Bar-tailed godwit (Limosa lapponica)
|Size||Length: 37 - 41 cm (2)|
Wingspan: 70 - 80 cm (2)
Male weight: 190 - 400g (2) (3)
Female weight: 260 - 630g (2) (3)
The bar-tailed godwit is classified as Least Concern (LC) on the IUCN Red List (1).
The bar-tailed godwit (Limosa lapponica) is a distinctive wading bird with conspicuous blue-grey legs and a long, dark, slightly upturned bill with a pink base (2) (3) (4). The breeding and non-breeding plumages of the male bar-tailed godwit are noticeably different, changing from dull grey-brown in the winter to rich chestnut across the back and breast during the summer breeding season (2) (5). The neck, breast and sides of the body are finely streaked with black and there is a dark brown and grey streaking on the back and wings (2). The breast returns to an off-white colour once the breeding season is over (3), while the rest of the plumage becomes duller, with pale fringes to the back and wing feathers (2).
The female and juvenile bar-tailed godwit have a similar grey-brown plumage, with the juvenile showing slightly more buff colouration (4) (6). The female is generally larger than the male, with a noticeably longer bill, and has little red-brown colouration during the breeding season (2). Both the male and female bar-tailed godwit have a distinctive black-and-white barred tail, from which this species gets its common name. However, this barred pattern is hidden when the bird is at rest (6). The colouration on the head of both sexes is broken up by an off-white line above the eyes (4).
Although this species is mostly silent outside of the breeding season, during the breeding season it is often heard making fast, high-pitched calls. The alarm call of the bar-tailed godwit is a piercing ‘krick’, the call during flight a harsh ‘kirrik’ (4), and other calls include a loud ‘ke-ke-ke’ or‘kek-kek’. A ‘k-tek k-tek k-tek’is often given before its northward migration (2).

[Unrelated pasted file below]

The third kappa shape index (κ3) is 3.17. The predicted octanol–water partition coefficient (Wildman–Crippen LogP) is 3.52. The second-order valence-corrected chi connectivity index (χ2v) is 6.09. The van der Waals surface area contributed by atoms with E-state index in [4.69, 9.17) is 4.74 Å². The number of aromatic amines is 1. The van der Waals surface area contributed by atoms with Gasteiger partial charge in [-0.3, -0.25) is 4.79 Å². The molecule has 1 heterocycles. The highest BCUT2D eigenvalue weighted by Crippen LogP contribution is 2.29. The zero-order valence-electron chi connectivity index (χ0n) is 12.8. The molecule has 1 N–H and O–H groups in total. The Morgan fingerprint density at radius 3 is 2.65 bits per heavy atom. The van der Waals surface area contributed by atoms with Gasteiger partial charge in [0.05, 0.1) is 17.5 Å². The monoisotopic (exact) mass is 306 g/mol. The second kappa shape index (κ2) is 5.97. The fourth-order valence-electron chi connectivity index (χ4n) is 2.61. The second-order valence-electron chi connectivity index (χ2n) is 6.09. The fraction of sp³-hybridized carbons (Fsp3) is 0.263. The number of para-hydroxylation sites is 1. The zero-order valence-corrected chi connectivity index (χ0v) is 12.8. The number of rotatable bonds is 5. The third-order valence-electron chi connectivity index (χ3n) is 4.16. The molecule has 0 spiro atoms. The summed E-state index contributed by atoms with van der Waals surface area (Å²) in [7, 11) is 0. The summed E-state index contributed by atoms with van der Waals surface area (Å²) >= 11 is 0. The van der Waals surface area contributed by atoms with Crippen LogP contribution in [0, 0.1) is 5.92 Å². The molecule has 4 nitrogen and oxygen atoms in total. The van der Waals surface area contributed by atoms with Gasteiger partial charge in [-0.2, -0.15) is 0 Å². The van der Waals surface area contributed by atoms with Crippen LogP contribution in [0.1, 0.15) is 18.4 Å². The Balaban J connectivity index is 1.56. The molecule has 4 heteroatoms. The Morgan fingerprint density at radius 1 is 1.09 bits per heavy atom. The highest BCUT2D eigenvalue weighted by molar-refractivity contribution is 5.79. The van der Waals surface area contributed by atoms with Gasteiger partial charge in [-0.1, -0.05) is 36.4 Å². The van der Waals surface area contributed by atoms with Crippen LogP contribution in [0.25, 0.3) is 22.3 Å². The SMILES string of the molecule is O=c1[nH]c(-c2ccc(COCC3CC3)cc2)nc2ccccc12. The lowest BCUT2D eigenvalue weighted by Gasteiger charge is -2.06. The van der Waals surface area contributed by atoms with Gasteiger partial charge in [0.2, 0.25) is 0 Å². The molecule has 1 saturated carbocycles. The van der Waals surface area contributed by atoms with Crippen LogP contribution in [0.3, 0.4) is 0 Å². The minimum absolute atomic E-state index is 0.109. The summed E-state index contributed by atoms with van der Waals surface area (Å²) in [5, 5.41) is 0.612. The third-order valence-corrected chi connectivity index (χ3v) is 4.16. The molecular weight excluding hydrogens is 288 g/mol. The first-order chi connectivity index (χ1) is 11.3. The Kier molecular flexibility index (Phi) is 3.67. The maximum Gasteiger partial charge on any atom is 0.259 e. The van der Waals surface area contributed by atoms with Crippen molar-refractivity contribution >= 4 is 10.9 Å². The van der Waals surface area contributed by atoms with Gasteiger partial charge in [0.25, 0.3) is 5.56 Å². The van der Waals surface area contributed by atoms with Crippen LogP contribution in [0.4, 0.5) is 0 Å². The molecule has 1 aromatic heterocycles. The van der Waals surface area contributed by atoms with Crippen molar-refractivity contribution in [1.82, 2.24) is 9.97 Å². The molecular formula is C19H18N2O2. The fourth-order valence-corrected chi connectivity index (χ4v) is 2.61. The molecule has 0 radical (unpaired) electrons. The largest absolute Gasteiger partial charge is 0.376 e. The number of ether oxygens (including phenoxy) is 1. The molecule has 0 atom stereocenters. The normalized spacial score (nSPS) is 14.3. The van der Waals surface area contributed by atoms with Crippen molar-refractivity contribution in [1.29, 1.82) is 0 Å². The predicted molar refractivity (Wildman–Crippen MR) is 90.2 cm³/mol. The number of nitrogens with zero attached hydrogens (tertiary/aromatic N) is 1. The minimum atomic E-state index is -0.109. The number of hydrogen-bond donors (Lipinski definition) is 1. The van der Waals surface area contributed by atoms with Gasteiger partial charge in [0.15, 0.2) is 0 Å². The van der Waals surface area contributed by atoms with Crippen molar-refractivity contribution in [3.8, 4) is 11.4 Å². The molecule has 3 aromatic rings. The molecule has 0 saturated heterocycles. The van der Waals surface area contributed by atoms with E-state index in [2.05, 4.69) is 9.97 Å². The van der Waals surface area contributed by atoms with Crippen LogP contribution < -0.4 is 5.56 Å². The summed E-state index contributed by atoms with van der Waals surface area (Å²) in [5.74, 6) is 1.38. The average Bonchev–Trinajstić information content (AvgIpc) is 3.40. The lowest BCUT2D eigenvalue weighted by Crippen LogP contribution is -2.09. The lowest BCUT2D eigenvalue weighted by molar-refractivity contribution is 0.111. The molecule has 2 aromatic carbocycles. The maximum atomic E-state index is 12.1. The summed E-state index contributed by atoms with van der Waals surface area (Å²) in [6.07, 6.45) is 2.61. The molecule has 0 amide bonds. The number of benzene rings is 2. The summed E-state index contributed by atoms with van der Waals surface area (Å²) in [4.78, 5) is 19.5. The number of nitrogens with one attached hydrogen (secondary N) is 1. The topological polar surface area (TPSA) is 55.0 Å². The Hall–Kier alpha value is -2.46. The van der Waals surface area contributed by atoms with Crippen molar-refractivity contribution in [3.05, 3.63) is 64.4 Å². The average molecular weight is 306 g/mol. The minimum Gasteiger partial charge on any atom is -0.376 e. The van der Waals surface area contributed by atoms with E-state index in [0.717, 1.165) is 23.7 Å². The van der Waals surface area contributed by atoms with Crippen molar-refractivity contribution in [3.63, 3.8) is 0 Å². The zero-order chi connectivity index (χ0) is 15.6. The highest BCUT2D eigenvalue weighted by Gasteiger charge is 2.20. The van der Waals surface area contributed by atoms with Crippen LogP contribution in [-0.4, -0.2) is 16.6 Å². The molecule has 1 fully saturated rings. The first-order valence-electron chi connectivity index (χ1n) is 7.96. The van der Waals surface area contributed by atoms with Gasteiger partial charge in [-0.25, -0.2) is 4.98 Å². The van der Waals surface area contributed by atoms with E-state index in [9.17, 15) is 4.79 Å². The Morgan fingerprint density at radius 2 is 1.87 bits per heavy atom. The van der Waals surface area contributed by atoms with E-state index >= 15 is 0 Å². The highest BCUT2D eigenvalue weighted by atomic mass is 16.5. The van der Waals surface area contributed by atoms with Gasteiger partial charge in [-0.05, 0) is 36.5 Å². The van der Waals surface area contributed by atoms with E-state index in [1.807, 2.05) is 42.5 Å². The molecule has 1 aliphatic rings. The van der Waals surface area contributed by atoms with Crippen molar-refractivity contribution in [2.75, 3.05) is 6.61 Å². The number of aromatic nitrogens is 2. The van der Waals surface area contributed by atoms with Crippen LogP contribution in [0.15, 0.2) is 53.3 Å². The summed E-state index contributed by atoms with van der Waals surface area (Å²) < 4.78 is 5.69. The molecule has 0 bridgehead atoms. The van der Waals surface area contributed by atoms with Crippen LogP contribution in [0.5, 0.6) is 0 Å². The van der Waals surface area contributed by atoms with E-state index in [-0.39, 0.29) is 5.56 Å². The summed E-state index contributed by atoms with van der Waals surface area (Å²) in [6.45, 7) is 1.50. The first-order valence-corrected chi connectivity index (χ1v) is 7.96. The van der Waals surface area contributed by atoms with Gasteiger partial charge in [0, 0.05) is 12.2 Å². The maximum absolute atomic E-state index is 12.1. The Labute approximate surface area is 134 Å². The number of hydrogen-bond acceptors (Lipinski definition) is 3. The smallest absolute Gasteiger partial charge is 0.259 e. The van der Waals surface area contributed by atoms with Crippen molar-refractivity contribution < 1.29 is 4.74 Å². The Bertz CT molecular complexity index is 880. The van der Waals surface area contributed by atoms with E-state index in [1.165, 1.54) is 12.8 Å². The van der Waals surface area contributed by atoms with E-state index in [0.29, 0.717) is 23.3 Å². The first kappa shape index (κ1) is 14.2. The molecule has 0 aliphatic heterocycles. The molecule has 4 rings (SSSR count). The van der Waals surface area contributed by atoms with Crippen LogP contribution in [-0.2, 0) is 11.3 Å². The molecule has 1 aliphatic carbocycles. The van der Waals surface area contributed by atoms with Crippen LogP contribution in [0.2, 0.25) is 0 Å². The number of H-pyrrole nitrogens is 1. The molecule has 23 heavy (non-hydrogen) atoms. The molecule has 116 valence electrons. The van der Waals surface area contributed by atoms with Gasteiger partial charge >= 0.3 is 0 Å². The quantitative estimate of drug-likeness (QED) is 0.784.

Three subspecies of the bar-tailed godwit are recognised: Limosa lapponica lapponica, Limosa lapponica menzbieri and Limosa lapponica baueri. The three subspecies differ slightly in their breeding and wintering grounds, as well as in their body size and the extent of the barring of the tail. The eastern subspecies L. l. menzbieri and L. l. lapponica are slightly larger, with short legs and stocky bodies (2).
The bar-tailed godwit can be distinguished from the similar-looking black-tailed godwit (Limosa limosa) by its barred rather than black tail and by a lack of white bars on the wings (3) (4).
The large range of the bar-tailed godwit extends across Europe, Asia, Africa and North America (5), as well as Australia and New Zealand (3).
The wintering and breeding grounds are different in each subspecies. L. l. lapponica breeds between Scandinavia and the Taymyr Peninsula in the north of Russia, and winters along the coastlines of western Europe, the Arabian Gulf and south as far as South Africa. L. l. menzbieri breeds in northeast Asia, from the Taymyr Peninsular to far east Siberia, and winters in Australia and southeast Asia. L. l. baueri breeds from north-eastern Asia to western Alaska and winters in Australia and New Zealand (3).
The Arctic breeding grounds of the bar-tailed godwit are generally situated in open, marshy tundra around swamps, river valleys and bogs near the Arctic treeline (7). The temperate or tropical winter habitats are usually located around intertidal areas along muddy coastlines, estuaries and lagoons (7).
The extreme endurance of the bar-tailed godwit is illustrated in its seasonal migration, where it is known to perform the longest non-stop migration of any land bird. L. l. baueri has been known to fly 10,400 kilometres from its breeding grounds in Alaska and eastern Siberia to its wintering grounds in New Zealand in around 175 hours, with an average speed of 63 kilometres per hour (8). This non-stop flight requires large fat reserves and the ability to shrink the internal organs to reduce weight while in flight. When post-breeding migration begins, each bar-tailed godwit is around twice its normal body weight (8).